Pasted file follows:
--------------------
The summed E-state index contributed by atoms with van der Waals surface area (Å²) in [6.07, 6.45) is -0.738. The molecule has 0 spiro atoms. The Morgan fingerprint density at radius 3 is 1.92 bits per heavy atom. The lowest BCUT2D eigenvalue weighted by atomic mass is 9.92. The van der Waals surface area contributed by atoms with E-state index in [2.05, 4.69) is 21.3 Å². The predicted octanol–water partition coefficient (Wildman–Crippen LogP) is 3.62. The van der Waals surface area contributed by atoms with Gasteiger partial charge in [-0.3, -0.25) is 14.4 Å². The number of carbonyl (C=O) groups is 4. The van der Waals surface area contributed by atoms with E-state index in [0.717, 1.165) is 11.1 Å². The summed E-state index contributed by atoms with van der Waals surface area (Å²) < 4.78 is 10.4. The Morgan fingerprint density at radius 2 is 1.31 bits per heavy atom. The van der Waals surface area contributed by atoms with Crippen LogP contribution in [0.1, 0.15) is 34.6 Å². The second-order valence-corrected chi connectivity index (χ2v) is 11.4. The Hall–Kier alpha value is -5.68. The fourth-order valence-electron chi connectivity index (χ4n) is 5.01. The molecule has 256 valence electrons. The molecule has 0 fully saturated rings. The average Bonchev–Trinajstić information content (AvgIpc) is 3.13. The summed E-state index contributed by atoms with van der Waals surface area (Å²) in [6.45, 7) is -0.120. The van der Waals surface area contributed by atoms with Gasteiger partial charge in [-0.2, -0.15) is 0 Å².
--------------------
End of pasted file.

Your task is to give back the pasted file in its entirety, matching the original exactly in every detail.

The summed E-state index contributed by atoms with van der Waals surface area (Å²) in [6.07, 6.45) is -0.738. The molecule has 0 spiro atoms. The Morgan fingerprint density at radius 3 is 1.92 bits per heavy atom. The lowest BCUT2D eigenvalue weighted by atomic mass is 9.92. The van der Waals surface area contributed by atoms with E-state index in [2.05, 4.69) is 21.3 Å². The predicted octanol–water partition coefficient (Wildman–Crippen LogP) is 3.62. The van der Waals surface area contributed by atoms with Gasteiger partial charge in [-0.3, -0.25) is 14.4 Å². The number of carbonyl (C=O) groups is 4. The van der Waals surface area contributed by atoms with E-state index in [0.717, 1.165) is 11.1 Å². The summed E-state index contributed by atoms with van der Waals surface area (Å²) < 4.78 is 10.4. The Morgan fingerprint density at radius 2 is 1.31 bits per heavy atom. The van der Waals surface area contributed by atoms with Crippen LogP contribution in [0.1, 0.15) is 34.6 Å². The second-order valence-corrected chi connectivity index (χ2v) is 11.4. The Hall–Kier alpha value is -5.68. The fourth-order valence-electron chi connectivity index (χ4n) is 5.01. The molecule has 256 valence electrons. The molecule has 0 fully saturated rings. The average Bonchev–Trinajstić information content (AvgIpc) is 3.13. The summed E-state index contributed by atoms with van der Waals surface area (Å²) in [6.45, 7) is -0.120. The van der Waals surface area contributed by atoms with Gasteiger partial charge in [-0.2, -0.15) is 0 Å².